Theresa May set for 'intensive' day of talks with Labour
Party leaders set for whole day of talks after both sides reportedly showed "flexibility" in initial discussions
Theresa May and Jeremy Corbyn - PA
Theresa May and Jeremy Corbyn are set for a whole day of "intensive" talks aimed at thrashing out a Brexit deal to present to MPs.
After the pair met for two hours on Wednesday, senior front bench figures will join them today along with Olly Robbins, May's top Brexit adviser.
A spokesman for Number 10 said both sides were "showing flexibility", while the Labour leader described yesterday's meeting as "useful, but inconclusive" .
The Tory negotiators will be David Lidington, Steve Barclay, Julian Smith and Gavin Barwell, while for Labour it will be Keir Starmer, Nick Brown and Rebecca Long-Bailey.
It is understood that a potential deal could be reached on a permanent customs union with the EU - a key Labour demand and something Theresa May has previously insisted she would not agree to.
Mr Corbyn is also coming under huge pressure to push for another EU referendum to be held on any deal backed by the Commons.
However, a Labour spokesman insisted the party only wanted to hold another public vote "to prevent a damaging Tory Brexit or a no-deal outcome".
Both Labour and the Government could also agree that any Brexit deal must ensure the end of freedom of movement.
Following Wednesday's initial talks, a Downing Street spokesman said: "Today’s talks were constructive, with both sides showing flexibility and a commitment to bring the current Brexit uncertainty to a close. We have agreed a programme of work to ensure we deliver for the British people, protecting jobs and security.”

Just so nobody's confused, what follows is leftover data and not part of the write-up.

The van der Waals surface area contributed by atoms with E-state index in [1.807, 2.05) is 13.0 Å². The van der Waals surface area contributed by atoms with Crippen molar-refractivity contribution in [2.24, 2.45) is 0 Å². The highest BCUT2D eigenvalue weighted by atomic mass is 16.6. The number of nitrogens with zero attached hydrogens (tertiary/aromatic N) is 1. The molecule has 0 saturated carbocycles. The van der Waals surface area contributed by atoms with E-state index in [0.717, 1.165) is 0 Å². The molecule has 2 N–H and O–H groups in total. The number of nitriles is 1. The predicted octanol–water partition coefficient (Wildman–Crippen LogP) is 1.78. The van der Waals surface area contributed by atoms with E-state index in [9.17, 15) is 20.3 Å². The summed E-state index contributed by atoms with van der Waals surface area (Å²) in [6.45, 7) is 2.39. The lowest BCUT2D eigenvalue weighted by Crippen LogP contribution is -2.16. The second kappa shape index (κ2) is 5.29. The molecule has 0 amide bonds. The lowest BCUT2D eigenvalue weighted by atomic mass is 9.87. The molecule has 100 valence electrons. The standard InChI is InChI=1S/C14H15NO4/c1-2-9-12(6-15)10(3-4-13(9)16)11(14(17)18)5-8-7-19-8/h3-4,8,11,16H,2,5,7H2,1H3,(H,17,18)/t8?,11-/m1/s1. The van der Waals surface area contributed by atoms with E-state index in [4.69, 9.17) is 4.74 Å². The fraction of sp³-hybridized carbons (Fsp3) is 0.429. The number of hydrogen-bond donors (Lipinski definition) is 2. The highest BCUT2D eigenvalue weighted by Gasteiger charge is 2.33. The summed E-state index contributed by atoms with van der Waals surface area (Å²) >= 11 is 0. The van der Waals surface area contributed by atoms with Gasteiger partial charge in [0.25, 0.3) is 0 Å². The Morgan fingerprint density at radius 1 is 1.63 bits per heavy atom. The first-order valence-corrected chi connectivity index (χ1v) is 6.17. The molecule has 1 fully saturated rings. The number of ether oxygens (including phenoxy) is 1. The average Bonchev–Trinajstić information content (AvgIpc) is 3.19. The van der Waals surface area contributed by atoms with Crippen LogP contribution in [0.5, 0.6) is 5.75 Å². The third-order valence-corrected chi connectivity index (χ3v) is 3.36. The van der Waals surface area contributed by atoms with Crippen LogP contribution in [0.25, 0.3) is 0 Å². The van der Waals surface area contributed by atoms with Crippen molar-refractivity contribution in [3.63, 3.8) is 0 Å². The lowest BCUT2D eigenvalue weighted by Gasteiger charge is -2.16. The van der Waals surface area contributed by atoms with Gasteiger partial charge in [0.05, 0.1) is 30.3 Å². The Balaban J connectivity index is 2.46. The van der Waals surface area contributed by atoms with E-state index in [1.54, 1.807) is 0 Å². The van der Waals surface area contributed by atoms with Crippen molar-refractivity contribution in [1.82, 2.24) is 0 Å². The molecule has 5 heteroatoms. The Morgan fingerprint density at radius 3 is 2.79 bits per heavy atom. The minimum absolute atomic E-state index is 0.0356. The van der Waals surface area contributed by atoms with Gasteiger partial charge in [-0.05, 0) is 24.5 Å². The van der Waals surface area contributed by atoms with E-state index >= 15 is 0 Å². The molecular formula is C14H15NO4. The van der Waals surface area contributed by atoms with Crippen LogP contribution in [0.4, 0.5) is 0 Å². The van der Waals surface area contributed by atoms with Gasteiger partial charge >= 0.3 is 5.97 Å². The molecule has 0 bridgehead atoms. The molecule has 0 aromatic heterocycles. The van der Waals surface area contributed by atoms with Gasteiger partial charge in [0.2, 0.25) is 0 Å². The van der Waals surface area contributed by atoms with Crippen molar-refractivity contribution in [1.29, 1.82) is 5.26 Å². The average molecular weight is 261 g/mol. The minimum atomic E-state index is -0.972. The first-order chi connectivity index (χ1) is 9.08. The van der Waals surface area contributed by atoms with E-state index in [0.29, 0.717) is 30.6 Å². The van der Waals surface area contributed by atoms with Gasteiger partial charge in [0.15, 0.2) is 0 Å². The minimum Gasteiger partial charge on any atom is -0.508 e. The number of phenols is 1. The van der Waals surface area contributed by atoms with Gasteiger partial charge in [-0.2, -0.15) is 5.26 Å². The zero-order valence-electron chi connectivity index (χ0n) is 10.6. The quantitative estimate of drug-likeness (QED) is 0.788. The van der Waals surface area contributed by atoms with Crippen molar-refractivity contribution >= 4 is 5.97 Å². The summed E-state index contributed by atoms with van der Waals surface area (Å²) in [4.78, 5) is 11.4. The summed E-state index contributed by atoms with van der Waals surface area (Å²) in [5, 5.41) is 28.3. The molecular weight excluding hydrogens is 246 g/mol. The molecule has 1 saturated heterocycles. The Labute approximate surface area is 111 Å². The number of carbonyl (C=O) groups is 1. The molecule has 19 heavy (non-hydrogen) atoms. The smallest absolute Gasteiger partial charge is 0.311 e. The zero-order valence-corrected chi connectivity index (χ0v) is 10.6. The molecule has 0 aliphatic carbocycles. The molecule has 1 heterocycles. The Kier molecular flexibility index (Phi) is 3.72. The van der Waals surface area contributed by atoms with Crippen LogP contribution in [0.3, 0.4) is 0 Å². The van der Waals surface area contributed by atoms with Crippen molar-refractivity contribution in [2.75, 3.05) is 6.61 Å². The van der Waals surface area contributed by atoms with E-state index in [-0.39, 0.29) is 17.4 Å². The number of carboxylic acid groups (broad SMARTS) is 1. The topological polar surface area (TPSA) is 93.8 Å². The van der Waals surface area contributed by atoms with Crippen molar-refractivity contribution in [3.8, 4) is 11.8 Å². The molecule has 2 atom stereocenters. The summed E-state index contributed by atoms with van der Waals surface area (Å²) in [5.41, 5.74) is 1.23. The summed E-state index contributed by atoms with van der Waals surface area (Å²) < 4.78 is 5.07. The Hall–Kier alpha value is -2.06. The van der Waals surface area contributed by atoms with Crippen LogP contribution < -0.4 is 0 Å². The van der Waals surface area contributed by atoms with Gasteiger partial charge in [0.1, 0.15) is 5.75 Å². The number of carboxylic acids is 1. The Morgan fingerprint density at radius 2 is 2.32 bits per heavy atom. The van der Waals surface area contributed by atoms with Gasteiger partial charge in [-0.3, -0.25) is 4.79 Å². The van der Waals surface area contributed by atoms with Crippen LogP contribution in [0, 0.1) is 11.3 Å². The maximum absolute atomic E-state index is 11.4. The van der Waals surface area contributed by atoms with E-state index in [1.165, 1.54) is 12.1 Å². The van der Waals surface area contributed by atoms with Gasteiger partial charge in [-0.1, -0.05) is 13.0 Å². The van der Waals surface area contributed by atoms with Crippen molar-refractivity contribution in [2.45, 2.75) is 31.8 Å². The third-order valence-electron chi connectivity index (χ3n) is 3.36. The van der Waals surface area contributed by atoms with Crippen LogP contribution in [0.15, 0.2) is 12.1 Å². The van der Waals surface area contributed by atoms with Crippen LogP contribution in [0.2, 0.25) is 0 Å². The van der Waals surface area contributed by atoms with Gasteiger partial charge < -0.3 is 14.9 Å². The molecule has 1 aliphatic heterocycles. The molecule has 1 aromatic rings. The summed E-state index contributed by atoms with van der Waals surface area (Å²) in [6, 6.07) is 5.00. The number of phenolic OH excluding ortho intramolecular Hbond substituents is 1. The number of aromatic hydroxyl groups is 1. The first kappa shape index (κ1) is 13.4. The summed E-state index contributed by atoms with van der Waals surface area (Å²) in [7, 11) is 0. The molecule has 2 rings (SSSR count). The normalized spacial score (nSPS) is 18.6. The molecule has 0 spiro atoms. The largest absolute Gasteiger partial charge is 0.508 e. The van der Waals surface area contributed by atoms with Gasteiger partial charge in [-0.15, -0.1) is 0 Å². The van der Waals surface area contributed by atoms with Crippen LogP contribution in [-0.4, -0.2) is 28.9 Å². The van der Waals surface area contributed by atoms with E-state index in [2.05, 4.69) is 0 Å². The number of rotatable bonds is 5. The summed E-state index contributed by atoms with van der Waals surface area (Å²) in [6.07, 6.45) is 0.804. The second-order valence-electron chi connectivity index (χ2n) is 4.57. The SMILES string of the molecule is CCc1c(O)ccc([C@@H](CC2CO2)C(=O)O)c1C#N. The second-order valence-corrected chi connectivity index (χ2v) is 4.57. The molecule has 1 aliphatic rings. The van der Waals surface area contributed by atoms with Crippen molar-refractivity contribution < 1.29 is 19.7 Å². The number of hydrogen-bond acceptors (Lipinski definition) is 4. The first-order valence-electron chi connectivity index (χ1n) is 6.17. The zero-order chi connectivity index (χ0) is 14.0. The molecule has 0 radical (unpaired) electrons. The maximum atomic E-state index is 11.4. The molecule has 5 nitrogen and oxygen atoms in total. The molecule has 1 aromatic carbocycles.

Speaking after meeting with Theresa May in Parliament this afternoon, Jeremy Corbyn said: “There hasn’t been as much change as I expected but we will have further discussions tomorrow to explore technical issues.
“I put forward the view from the Labour Party that we want to achieve a customs union with the EU, access to the Single Market and dynamic regulatory alignment, that is a guarantee of European regulations as a minimum on the environment, consumer and workers’ rights.
"I also raised the option of a public vote to prevent crashing out or leaving on a bad deal.”
A Labour spokesperson said: "We have had constructive exploratory discussions about how to break the Brexit deadlock.
"We have agreed a programme of work between our teams to explore the scope for agreement."
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The case involves the same group of pro-EU politicians involved in a case at the European Court of Justice
A ComRes study for The Telegraph found that 44 per cent of the public would back the PM